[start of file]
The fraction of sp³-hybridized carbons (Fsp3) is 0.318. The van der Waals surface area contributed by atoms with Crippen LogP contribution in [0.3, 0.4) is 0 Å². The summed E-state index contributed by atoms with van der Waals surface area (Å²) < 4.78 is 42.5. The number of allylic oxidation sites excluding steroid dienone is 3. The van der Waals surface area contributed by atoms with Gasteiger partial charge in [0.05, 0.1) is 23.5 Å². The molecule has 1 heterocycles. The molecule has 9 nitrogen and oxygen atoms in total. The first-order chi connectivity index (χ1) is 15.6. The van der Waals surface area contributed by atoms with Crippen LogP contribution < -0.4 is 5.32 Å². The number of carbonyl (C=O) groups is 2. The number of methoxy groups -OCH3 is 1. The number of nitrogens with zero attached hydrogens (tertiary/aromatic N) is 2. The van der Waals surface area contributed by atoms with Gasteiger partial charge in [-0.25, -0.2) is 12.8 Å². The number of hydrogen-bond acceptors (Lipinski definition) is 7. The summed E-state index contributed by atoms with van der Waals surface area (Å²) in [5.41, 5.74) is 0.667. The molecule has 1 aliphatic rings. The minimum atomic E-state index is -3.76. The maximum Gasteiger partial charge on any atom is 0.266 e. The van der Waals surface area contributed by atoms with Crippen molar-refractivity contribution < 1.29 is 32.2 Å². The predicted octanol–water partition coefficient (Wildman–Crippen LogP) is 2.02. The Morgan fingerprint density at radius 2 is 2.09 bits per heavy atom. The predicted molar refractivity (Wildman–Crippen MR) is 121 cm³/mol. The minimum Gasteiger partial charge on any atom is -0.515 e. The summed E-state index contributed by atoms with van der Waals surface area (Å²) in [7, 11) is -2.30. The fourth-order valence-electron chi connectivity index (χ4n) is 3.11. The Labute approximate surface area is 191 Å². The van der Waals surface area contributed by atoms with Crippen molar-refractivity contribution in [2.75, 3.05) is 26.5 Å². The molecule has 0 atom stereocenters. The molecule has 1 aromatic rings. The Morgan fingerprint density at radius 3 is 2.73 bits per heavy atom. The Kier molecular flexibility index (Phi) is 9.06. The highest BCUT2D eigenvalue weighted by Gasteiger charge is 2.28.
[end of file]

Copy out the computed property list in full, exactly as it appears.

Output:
The fraction of sp³-hybridized carbons (Fsp3) is 0.318. The van der Waals surface area contributed by atoms with Crippen LogP contribution in [0.3, 0.4) is 0 Å². The summed E-state index contributed by atoms with van der Waals surface area (Å²) < 4.78 is 42.5. The number of allylic oxidation sites excluding steroid dienone is 3. The van der Waals surface area contributed by atoms with Gasteiger partial charge in [0.05, 0.1) is 23.5 Å². The molecule has 1 heterocycles. The molecule has 9 nitrogen and oxygen atoms in total. The first-order chi connectivity index (χ1) is 15.6. The van der Waals surface area contributed by atoms with Crippen LogP contribution < -0.4 is 5.32 Å². The number of carbonyl (C=O) groups is 2. The number of methoxy groups -OCH3 is 1. The number of nitrogens with zero attached hydrogens (tertiary/aromatic N) is 2. The van der Waals surface area contributed by atoms with Gasteiger partial charge in [-0.25, -0.2) is 12.8 Å². The number of hydrogen-bond acceptors (Lipinski definition) is 7. The summed E-state index contributed by atoms with van der Waals surface area (Å²) in [5.41, 5.74) is 0.667. The molecule has 1 aliphatic rings. The minimum atomic E-state index is -3.76. The maximum Gasteiger partial charge on any atom is 0.266 e. The van der Waals surface area contributed by atoms with Crippen molar-refractivity contribution < 1.29 is 32.2 Å². The predicted octanol–water partition coefficient (Wildman–Crippen LogP) is 2.02. The Morgan fingerprint density at radius 2 is 2.09 bits per heavy atom. The predicted molar refractivity (Wildman–Crippen MR) is 121 cm³/mol. The minimum Gasteiger partial charge on any atom is -0.515 e. The summed E-state index contributed by atoms with van der Waals surface area (Å²) in [7, 11) is -2.30. The fourth-order valence-electron chi connectivity index (χ4n) is 3.11. The Labute approximate surface area is 191 Å². The van der Waals surface area contributed by atoms with Crippen molar-refractivity contribution in [2.75, 3.05) is 26.5 Å². The molecule has 0 atom stereocenters. The molecule has 1 aromatic rings. The Morgan fingerprint density at radius 3 is 2.73 bits per heavy atom. The Kier molecular flexibility index (Phi) is 9.06. The highest BCUT2D eigenvalue weighted by Gasteiger charge is 2.28.